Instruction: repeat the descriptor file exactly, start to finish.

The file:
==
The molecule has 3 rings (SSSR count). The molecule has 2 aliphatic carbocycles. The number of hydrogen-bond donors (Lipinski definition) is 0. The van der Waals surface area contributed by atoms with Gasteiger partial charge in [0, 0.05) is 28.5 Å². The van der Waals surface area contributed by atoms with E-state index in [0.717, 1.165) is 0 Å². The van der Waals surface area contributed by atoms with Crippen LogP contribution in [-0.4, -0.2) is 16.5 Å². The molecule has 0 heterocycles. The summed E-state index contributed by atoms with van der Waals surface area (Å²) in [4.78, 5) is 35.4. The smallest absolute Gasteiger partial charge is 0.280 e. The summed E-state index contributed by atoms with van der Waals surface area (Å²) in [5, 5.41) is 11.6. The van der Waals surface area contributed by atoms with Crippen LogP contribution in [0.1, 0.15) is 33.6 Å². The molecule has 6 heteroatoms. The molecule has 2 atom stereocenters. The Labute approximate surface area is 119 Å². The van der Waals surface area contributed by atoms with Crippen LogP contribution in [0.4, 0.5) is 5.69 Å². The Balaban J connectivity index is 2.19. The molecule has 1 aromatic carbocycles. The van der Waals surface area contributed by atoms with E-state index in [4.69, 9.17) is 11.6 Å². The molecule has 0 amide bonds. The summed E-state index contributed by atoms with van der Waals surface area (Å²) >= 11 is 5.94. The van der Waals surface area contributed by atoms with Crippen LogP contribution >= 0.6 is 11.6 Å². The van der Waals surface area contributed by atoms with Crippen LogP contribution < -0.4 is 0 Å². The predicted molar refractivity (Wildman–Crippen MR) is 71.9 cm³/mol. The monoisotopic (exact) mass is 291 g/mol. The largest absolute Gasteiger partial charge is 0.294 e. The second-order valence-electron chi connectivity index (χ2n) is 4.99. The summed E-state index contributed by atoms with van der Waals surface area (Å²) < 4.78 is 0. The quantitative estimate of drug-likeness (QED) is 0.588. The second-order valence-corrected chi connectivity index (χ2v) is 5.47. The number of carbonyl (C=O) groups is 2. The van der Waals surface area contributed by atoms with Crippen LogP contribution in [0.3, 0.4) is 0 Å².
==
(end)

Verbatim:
The molecule has 3 rings (SSSR count). The molecule has 2 aliphatic carbocycles. The number of hydrogen-bond donors (Lipinski definition) is 0. The van der Waals surface area contributed by atoms with Gasteiger partial charge in [0, 0.05) is 28.5 Å². The van der Waals surface area contributed by atoms with E-state index in [0.717, 1.165) is 0 Å². The van der Waals surface area contributed by atoms with Crippen LogP contribution in [-0.4, -0.2) is 16.5 Å². The molecule has 0 heterocycles. The summed E-state index contributed by atoms with van der Waals surface area (Å²) in [4.78, 5) is 35.4. The smallest absolute Gasteiger partial charge is 0.280 e. The summed E-state index contributed by atoms with van der Waals surface area (Å²) in [5, 5.41) is 11.6. The van der Waals surface area contributed by atoms with Crippen LogP contribution in [0.1, 0.15) is 33.6 Å². The molecule has 6 heteroatoms. The molecule has 2 atom stereocenters. The Labute approximate surface area is 119 Å². The van der Waals surface area contributed by atoms with Crippen LogP contribution in [0.4, 0.5) is 5.69 Å². The Balaban J connectivity index is 2.19. The molecule has 1 aromatic carbocycles. The van der Waals surface area contributed by atoms with E-state index in [4.69, 9.17) is 11.6 Å². The molecule has 0 amide bonds. The summed E-state index contributed by atoms with van der Waals surface area (Å²) >= 11 is 5.94. The van der Waals surface area contributed by atoms with Crippen LogP contribution >= 0.6 is 11.6 Å². The van der Waals surface area contributed by atoms with Crippen LogP contribution < -0.4 is 0 Å². The predicted molar refractivity (Wildman–Crippen MR) is 71.9 cm³/mol. The monoisotopic (exact) mass is 291 g/mol. The largest absolute Gasteiger partial charge is 0.294 e. The second-order valence-electron chi connectivity index (χ2n) is 4.99. The summed E-state index contributed by atoms with van der Waals surface area (Å²) < 4.78 is 0. The quantitative estimate of drug-likeness (QED) is 0.588. The second-order valence-corrected chi connectivity index (χ2v) is 5.47. The number of carbonyl (C=O) groups is 2. The van der Waals surface area contributed by atoms with Crippen LogP contribution in [0.3, 0.4) is 0 Å².